By Vinay Singh
Novartis (NVS) is preparing to enter the thriving hepatitis C market by licensing rights to Enanta Pharmaceuticals’ lead experimental HCV inhibitor in a deal that could net it as much as $440 million. Novartis will pay the small Watertown, MA-based drug-developer $34 million in upfront payments, and up to $406 million more if Enanta hits certain clinical, regulatory, and commercial milestones.
Enanta is eligible to receive double-digit royalties on worldwide sales of any future products of the collaboration. Novartis will be responsible for all of the development, manufacturing, and commercialization costs of the experimental drug, known as EDP-239, as well as funding Enanta’s drug discovery efforts on certain additional compounds.
“We believe EDP-239 has great potential as a potent ingredient in combination drug therapy, and our preclinical studies have demonstrated high potency against multiple genotypes of the virus, excellent safety profile, and a preclinical pharmacokinetic profile amenable to once-a-day dosing in humans,” said Jay Luly, president and CEO of Enanta Pharmaceuticals.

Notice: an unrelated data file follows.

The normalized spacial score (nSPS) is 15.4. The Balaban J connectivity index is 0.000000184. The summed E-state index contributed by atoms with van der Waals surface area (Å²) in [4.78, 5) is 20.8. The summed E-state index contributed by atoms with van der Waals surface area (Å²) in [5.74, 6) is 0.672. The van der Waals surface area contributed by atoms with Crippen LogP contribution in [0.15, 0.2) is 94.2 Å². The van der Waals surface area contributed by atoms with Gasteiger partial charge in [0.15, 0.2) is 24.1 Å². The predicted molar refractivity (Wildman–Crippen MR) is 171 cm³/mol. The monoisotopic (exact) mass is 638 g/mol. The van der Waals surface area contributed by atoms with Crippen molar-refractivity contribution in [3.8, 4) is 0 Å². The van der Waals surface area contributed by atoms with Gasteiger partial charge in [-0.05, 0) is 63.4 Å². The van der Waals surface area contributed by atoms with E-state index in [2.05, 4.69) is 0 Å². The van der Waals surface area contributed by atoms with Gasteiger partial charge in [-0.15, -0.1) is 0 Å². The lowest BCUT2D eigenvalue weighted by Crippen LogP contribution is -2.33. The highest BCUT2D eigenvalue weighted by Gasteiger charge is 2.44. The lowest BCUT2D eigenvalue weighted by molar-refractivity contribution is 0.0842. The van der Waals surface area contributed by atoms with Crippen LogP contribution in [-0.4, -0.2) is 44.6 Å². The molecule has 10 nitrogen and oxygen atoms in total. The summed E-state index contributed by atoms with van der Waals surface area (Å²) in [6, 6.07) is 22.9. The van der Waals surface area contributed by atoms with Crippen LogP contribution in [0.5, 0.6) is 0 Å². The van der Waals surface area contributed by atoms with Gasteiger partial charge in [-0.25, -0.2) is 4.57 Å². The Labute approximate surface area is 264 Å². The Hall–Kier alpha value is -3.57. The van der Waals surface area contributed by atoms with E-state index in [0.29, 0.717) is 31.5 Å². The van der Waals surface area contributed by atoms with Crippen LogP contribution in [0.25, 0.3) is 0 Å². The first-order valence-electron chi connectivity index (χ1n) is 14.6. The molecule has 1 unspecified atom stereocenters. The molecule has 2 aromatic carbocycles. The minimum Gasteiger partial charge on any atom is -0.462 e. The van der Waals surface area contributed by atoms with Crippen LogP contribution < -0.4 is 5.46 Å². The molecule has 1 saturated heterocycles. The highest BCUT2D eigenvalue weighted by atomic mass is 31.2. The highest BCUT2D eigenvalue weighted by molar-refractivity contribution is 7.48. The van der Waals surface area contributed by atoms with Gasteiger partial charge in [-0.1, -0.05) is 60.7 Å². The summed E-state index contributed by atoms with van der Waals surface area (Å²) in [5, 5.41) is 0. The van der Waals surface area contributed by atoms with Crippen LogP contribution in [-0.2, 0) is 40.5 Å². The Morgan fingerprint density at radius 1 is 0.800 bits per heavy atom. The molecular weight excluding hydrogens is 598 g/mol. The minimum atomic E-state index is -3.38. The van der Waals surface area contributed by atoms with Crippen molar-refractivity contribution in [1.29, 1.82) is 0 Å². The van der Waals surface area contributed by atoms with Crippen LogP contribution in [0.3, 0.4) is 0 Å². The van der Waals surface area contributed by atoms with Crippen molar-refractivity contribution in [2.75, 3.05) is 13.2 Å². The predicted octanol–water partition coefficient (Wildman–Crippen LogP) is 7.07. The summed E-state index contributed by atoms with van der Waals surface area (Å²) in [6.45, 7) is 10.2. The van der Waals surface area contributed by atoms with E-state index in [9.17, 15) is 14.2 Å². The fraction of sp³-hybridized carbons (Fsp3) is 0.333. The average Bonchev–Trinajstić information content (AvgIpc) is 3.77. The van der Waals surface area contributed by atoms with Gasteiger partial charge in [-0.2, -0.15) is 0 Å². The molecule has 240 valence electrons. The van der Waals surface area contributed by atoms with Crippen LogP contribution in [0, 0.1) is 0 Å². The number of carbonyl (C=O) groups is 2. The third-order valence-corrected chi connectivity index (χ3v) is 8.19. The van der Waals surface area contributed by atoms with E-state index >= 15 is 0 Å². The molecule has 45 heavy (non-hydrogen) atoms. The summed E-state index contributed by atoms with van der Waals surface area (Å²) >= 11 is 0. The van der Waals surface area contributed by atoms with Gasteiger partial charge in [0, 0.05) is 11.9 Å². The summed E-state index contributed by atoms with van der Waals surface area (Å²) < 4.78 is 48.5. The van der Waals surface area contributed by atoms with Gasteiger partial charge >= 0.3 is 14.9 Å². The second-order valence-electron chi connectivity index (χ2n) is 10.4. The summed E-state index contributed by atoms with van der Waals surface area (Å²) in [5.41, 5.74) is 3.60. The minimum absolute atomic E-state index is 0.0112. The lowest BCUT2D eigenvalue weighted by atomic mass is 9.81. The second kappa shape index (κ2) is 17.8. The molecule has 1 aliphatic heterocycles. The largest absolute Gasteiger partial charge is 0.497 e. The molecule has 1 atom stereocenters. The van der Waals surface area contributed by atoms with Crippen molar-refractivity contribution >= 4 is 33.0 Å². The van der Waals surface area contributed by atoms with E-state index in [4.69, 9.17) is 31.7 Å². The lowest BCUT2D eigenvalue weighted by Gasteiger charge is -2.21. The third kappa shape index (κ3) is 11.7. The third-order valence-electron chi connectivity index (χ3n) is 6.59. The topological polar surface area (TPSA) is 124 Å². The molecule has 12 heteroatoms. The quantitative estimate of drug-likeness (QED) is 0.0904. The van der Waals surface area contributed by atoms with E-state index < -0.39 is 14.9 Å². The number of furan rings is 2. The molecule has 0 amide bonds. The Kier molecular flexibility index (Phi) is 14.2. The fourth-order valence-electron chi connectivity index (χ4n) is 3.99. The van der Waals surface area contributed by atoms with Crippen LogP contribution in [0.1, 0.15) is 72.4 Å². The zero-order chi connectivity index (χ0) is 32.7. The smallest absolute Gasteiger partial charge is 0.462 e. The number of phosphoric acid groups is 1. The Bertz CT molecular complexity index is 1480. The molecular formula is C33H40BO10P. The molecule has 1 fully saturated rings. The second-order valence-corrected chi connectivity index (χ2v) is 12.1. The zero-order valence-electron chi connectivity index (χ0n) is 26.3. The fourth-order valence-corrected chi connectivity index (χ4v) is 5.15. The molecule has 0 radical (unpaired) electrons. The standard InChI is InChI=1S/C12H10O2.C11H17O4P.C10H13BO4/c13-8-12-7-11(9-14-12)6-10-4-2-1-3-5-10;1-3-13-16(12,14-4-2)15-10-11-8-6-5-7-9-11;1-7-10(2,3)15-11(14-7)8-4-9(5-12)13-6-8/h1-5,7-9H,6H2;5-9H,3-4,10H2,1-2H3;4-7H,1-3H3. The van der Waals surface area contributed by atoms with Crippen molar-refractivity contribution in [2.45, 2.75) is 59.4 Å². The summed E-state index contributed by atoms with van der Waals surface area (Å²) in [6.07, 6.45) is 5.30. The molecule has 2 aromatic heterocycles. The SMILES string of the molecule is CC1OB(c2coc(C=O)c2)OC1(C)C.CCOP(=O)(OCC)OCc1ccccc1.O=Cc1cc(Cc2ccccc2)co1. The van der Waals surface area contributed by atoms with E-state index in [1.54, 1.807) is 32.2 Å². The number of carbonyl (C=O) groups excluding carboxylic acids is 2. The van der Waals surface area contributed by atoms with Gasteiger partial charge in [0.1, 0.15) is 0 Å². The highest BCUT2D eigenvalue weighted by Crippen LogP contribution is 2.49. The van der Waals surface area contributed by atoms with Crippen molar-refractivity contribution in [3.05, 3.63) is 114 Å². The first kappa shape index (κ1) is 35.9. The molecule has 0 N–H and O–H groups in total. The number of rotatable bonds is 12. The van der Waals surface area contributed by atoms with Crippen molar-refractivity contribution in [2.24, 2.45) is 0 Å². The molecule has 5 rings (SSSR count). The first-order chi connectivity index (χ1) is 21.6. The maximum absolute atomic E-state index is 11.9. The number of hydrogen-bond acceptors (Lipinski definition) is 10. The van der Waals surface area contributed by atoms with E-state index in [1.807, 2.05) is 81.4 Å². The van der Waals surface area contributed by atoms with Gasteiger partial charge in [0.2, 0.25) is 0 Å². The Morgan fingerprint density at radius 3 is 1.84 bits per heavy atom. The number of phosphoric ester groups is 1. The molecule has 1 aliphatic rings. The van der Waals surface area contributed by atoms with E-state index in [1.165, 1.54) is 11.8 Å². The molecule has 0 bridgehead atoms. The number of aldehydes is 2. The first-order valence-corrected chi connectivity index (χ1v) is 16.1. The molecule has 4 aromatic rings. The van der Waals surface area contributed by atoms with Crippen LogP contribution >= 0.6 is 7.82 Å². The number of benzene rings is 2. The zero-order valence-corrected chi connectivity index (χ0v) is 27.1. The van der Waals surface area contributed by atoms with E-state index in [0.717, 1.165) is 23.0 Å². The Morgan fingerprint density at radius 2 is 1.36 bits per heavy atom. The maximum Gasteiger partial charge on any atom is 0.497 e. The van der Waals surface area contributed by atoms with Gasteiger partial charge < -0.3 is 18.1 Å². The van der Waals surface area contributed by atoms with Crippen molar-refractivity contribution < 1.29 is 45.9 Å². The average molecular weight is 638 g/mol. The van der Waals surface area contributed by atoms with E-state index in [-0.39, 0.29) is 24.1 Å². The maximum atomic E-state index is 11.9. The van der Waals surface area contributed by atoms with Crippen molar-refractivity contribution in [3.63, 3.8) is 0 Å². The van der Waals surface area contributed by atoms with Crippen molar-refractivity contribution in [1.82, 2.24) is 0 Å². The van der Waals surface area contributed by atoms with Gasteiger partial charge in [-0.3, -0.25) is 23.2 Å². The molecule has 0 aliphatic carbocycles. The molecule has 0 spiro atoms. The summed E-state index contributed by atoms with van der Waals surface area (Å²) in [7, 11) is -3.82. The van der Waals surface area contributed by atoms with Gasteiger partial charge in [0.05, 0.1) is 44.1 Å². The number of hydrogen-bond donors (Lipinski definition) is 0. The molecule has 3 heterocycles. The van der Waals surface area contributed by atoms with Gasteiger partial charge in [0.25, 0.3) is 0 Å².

The Novartis-Enanta licensing deal adds to a frenzy of activity by biopharmaceutical companies captivated by the lucrative HCV market, which is expected to grow nearly ten-fold to $16 billion by 2015, according to Decision Resources. In May of 2011, Vertex’s (VRTX) Incivek and Merck’s (MRK) Victrelis were approved within days of each other, and within the last three months, Gilead Sciences (GILD) paid $11 billion to acquire Pharmasset (VRUS) while Bristol-Myers Squibb (BMY) completed a $2.5 billion purchase of HCV specialist Inhibitex (INHX).
Novartis is hoping that Enanta’s experimental drug can distinguish itself from the pack by providing broad range effects across all three genotypes of hepatitis C. The developmental compound targets a viral protein known as NS5A that is critical to the replication of the virus.